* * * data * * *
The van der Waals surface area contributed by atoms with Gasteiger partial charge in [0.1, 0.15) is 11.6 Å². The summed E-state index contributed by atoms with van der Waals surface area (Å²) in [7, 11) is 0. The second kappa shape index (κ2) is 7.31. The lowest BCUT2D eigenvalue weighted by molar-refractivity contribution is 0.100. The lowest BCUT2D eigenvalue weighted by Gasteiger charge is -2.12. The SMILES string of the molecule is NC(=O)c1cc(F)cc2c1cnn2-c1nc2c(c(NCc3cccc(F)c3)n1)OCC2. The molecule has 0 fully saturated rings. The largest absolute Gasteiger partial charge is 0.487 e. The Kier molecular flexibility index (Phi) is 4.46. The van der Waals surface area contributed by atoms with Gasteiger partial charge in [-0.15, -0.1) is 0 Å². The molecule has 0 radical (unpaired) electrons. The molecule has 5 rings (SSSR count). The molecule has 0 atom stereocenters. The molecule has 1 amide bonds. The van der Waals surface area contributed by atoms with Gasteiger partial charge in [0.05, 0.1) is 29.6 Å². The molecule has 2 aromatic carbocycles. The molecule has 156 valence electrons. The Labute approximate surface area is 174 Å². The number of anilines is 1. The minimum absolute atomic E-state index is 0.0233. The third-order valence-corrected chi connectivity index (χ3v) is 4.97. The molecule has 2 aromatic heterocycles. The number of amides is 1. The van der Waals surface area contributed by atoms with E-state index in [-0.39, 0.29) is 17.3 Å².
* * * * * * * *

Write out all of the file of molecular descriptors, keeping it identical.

The van der Waals surface area contributed by atoms with Gasteiger partial charge in [0.1, 0.15) is 11.6 Å². The summed E-state index contributed by atoms with van der Waals surface area (Å²) in [7, 11) is 0. The second kappa shape index (κ2) is 7.31. The lowest BCUT2D eigenvalue weighted by molar-refractivity contribution is 0.100. The lowest BCUT2D eigenvalue weighted by Gasteiger charge is -2.12. The SMILES string of the molecule is NC(=O)c1cc(F)cc2c1cnn2-c1nc2c(c(NCc3cccc(F)c3)n1)OCC2. The molecule has 0 fully saturated rings. The largest absolute Gasteiger partial charge is 0.487 e. The Kier molecular flexibility index (Phi) is 4.46. The van der Waals surface area contributed by atoms with Gasteiger partial charge in [-0.15, -0.1) is 0 Å². The molecule has 0 radical (unpaired) electrons. The molecule has 5 rings (SSSR count). The molecule has 0 atom stereocenters. The molecule has 1 amide bonds. The van der Waals surface area contributed by atoms with Gasteiger partial charge in [0.05, 0.1) is 29.6 Å². The molecule has 2 aromatic carbocycles. The molecule has 156 valence electrons. The Labute approximate surface area is 174 Å². The number of anilines is 1. The minimum absolute atomic E-state index is 0.0233. The third-order valence-corrected chi connectivity index (χ3v) is 4.97. The molecule has 2 aromatic heterocycles. The number of amides is 1. The van der Waals surface area contributed by atoms with E-state index in [-0.39, 0.29) is 17.3 Å².